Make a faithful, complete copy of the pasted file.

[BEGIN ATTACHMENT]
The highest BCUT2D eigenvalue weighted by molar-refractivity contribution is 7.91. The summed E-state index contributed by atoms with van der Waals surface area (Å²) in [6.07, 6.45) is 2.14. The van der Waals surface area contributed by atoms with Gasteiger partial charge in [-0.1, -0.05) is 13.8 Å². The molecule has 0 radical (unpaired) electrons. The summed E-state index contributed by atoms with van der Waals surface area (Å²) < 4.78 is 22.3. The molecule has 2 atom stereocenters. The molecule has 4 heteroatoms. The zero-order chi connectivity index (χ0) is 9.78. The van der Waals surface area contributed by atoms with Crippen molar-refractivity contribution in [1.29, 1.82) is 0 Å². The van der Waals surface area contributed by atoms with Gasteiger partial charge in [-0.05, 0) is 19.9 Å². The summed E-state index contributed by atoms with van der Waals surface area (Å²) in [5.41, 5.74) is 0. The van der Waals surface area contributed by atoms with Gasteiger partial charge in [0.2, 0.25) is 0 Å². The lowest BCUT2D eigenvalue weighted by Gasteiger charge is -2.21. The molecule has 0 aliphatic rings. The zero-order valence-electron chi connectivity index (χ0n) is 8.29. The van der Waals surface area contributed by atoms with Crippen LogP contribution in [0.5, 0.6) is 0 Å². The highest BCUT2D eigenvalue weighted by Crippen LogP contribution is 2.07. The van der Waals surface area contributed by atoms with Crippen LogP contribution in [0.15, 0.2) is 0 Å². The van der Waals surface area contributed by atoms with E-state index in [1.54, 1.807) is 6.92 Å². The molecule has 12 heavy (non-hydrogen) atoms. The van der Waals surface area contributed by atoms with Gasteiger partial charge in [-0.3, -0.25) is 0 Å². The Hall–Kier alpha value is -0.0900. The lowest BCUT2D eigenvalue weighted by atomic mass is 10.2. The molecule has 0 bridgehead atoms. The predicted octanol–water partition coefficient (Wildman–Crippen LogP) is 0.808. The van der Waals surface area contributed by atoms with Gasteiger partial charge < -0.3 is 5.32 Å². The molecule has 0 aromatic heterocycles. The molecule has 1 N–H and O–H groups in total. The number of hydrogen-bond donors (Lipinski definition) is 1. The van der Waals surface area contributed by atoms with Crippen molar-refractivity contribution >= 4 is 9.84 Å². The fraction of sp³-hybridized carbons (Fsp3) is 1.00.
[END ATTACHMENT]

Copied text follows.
The highest BCUT2D eigenvalue weighted by molar-refractivity contribution is 7.91. The summed E-state index contributed by atoms with van der Waals surface area (Å²) in [6.07, 6.45) is 2.14. The van der Waals surface area contributed by atoms with Gasteiger partial charge in [-0.1, -0.05) is 13.8 Å². The molecule has 0 radical (unpaired) electrons. The summed E-state index contributed by atoms with van der Waals surface area (Å²) < 4.78 is 22.3. The molecule has 2 atom stereocenters. The molecule has 4 heteroatoms. The zero-order chi connectivity index (χ0) is 9.78. The van der Waals surface area contributed by atoms with Crippen molar-refractivity contribution in [1.29, 1.82) is 0 Å². The van der Waals surface area contributed by atoms with Gasteiger partial charge in [-0.05, 0) is 19.9 Å². The summed E-state index contributed by atoms with van der Waals surface area (Å²) in [5.41, 5.74) is 0. The van der Waals surface area contributed by atoms with Gasteiger partial charge in [0.2, 0.25) is 0 Å². The lowest BCUT2D eigenvalue weighted by Gasteiger charge is -2.21. The molecule has 0 aliphatic rings. The zero-order valence-electron chi connectivity index (χ0n) is 8.29. The van der Waals surface area contributed by atoms with Crippen LogP contribution in [0.5, 0.6) is 0 Å². The highest BCUT2D eigenvalue weighted by Crippen LogP contribution is 2.07. The van der Waals surface area contributed by atoms with Crippen LogP contribution in [0.15, 0.2) is 0 Å². The van der Waals surface area contributed by atoms with E-state index in [1.54, 1.807) is 6.92 Å². The molecule has 12 heavy (non-hydrogen) atoms. The van der Waals surface area contributed by atoms with Gasteiger partial charge in [-0.3, -0.25) is 0 Å². The Hall–Kier alpha value is -0.0900. The lowest BCUT2D eigenvalue weighted by atomic mass is 10.2. The molecule has 0 bridgehead atoms. The predicted octanol–water partition coefficient (Wildman–Crippen LogP) is 0.808. The van der Waals surface area contributed by atoms with Gasteiger partial charge < -0.3 is 5.32 Å². The molecule has 0 aromatic heterocycles. The molecule has 1 N–H and O–H groups in total. The number of hydrogen-bond donors (Lipinski definition) is 1. The van der Waals surface area contributed by atoms with Crippen molar-refractivity contribution >= 4 is 9.84 Å². The fraction of sp³-hybridized carbons (Fsp3) is 1.00.